The risk of falling short financially is highest for those in the lower-income quartile—by the 10th year of retirement, some 70% in this group would have run short of money, according to EBRI, though the majority were already headed for trouble because of lack of savings. But even households in the highest-income quartile saw the percentage falling short reach 8% by the 20th year of retirement vs. just 1% without accounting for long-term care.

If you become disabled, the costs of assistance with daily living tasks (what’s commonly referred to as long-term care) aren’t generally covered by Medicare. That’s something many people don’t realize. A nursing home in the Midwest might run you $60,000 a year, while the median salary for a home health aide may be $45,000 annually. Some 70% of Americans age 65 and older are expected to need long-term care at some point in their lives. And studies have found that many families end up paying huge amounts out of pocket, as much as $100,000 in the last five years of life.

Planning ahead can help, but unfortunately there are few solutions to the long-term care dilemma. One alternative is to purchase long-term care insurance, but it’s pricey, so few can afford it. “Long-term care insurance is something that nobody wants to buy and the insurance industry doesn’t want to sell,” says Howard Gleckman, senior fellow at the Urban Institute and author of “Caring for Our Parents.” In recent years, many insurance companies have raised premiums on long-term care policies. And other insurers have gotten out of the business—that’s mainly because fewer buyers than expected are dropping policies, and low interest rates have reduced profits.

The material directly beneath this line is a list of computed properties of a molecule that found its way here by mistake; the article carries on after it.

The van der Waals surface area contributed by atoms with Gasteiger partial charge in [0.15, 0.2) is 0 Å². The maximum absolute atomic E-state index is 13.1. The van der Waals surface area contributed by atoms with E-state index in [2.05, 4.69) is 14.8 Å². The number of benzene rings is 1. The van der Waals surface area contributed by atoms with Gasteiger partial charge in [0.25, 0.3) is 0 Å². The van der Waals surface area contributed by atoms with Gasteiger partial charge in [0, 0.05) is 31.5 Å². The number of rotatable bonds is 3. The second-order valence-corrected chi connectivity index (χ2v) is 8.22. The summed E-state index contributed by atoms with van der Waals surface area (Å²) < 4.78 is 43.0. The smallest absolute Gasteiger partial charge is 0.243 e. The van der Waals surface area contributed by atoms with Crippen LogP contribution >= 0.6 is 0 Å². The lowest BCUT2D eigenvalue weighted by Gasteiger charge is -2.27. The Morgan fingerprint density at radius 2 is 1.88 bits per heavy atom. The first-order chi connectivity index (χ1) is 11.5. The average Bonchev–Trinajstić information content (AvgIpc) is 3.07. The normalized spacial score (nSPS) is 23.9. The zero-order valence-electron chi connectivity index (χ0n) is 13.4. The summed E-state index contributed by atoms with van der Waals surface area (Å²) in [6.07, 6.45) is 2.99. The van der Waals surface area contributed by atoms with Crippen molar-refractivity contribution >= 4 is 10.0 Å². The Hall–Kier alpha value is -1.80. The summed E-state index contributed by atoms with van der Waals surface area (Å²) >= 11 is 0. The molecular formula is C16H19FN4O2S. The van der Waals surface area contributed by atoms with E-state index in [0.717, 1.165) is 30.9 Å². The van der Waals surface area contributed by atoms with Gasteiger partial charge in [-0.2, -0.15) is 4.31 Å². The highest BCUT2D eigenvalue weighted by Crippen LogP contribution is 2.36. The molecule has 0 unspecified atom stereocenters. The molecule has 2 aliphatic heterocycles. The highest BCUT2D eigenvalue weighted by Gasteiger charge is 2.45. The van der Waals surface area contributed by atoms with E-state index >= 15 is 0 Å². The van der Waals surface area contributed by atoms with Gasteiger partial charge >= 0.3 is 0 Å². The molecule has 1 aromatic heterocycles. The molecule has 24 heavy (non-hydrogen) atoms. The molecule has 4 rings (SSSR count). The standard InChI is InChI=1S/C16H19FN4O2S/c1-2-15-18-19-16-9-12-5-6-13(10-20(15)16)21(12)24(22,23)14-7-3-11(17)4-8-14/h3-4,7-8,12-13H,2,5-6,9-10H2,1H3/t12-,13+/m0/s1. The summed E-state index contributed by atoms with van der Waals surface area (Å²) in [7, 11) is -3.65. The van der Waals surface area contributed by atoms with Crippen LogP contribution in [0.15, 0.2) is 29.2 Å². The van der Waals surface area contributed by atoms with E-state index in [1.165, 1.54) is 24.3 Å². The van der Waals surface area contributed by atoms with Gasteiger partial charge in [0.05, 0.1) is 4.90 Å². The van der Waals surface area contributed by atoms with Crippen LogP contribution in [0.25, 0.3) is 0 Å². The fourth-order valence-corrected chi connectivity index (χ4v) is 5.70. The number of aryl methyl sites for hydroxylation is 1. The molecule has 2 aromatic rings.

Another option is Medicaid, which many seniors end up relying on to pay for long-term care. But in order to qualify you will have to spend down most of your assets—not anyone’s idea of a dream retirement. And as more aging Boomers and Gen X retirees require care, Medicaid programs will come under increasing financial pressure, Gleckman says, so it’s not clear what the programs will provide in 20 years.

Until more options develop—perhaps some kind of private-public partnership for long-term care—your best strategy is to stay healthy, save as much as you can, and build a community network. People with strong social ties, research shows, live longer, happier lives.

This article was updated to clarify the percentage of households facing shortfalls in retirement due to long-term care costs.

MONEY Health Care

The Retirement Decision That Could Cost You $51,000

An early retirement may be good for reducing stress but it will also shrink your nest egg.